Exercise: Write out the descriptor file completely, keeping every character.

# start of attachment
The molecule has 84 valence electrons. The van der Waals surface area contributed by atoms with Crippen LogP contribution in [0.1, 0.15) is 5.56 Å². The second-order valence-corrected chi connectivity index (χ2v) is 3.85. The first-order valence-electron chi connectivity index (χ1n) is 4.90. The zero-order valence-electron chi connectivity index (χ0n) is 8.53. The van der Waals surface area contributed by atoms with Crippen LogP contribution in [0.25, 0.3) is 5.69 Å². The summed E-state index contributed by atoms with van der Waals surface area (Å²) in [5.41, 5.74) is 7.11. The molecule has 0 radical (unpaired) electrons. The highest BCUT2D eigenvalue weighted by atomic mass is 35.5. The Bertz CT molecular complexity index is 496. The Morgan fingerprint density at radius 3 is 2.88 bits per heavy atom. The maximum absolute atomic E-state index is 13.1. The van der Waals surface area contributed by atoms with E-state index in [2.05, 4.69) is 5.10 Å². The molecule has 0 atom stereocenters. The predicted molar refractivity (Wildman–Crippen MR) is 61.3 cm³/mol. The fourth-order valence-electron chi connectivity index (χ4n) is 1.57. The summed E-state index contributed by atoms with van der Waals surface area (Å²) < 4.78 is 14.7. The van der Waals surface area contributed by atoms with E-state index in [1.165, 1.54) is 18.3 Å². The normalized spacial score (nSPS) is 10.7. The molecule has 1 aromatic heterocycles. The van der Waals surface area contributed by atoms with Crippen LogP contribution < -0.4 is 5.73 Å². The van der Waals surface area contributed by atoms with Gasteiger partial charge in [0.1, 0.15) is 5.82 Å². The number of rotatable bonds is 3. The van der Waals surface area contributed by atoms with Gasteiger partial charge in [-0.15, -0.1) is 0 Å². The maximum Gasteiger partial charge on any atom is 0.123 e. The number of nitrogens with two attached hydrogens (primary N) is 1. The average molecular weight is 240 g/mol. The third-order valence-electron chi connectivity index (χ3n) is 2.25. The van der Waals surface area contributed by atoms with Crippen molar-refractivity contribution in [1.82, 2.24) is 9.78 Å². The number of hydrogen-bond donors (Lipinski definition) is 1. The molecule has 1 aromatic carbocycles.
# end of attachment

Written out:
The molecule has 84 valence electrons. The van der Waals surface area contributed by atoms with Crippen LogP contribution in [0.1, 0.15) is 5.56 Å². The second-order valence-corrected chi connectivity index (χ2v) is 3.85. The first-order valence-electron chi connectivity index (χ1n) is 4.90. The zero-order valence-electron chi connectivity index (χ0n) is 8.53. The van der Waals surface area contributed by atoms with Crippen LogP contribution in [0.25, 0.3) is 5.69 Å². The summed E-state index contributed by atoms with van der Waals surface area (Å²) in [5.41, 5.74) is 7.11. The molecule has 0 radical (unpaired) electrons. The highest BCUT2D eigenvalue weighted by atomic mass is 35.5. The Bertz CT molecular complexity index is 496. The Morgan fingerprint density at radius 3 is 2.88 bits per heavy atom. The maximum absolute atomic E-state index is 13.1. The van der Waals surface area contributed by atoms with E-state index in [2.05, 4.69) is 5.10 Å². The molecule has 0 atom stereocenters. The predicted molar refractivity (Wildman–Crippen MR) is 61.3 cm³/mol. The fourth-order valence-electron chi connectivity index (χ4n) is 1.57. The summed E-state index contributed by atoms with van der Waals surface area (Å²) < 4.78 is 14.7. The van der Waals surface area contributed by atoms with E-state index in [1.165, 1.54) is 18.3 Å². The normalized spacial score (nSPS) is 10.7. The molecule has 1 aromatic heterocycles. The van der Waals surface area contributed by atoms with Crippen LogP contribution < -0.4 is 5.73 Å². The van der Waals surface area contributed by atoms with Gasteiger partial charge in [0.1, 0.15) is 5.82 Å². The number of rotatable bonds is 3. The van der Waals surface area contributed by atoms with Gasteiger partial charge in [-0.15, -0.1) is 0 Å². The maximum Gasteiger partial charge on any atom is 0.123 e. The number of nitrogens with two attached hydrogens (primary N) is 1. The average molecular weight is 240 g/mol. The third-order valence-electron chi connectivity index (χ3n) is 2.25. The van der Waals surface area contributed by atoms with Crippen molar-refractivity contribution in [1.82, 2.24) is 9.78 Å². The number of hydrogen-bond donors (Lipinski definition) is 1. The molecule has 1 aromatic carbocycles.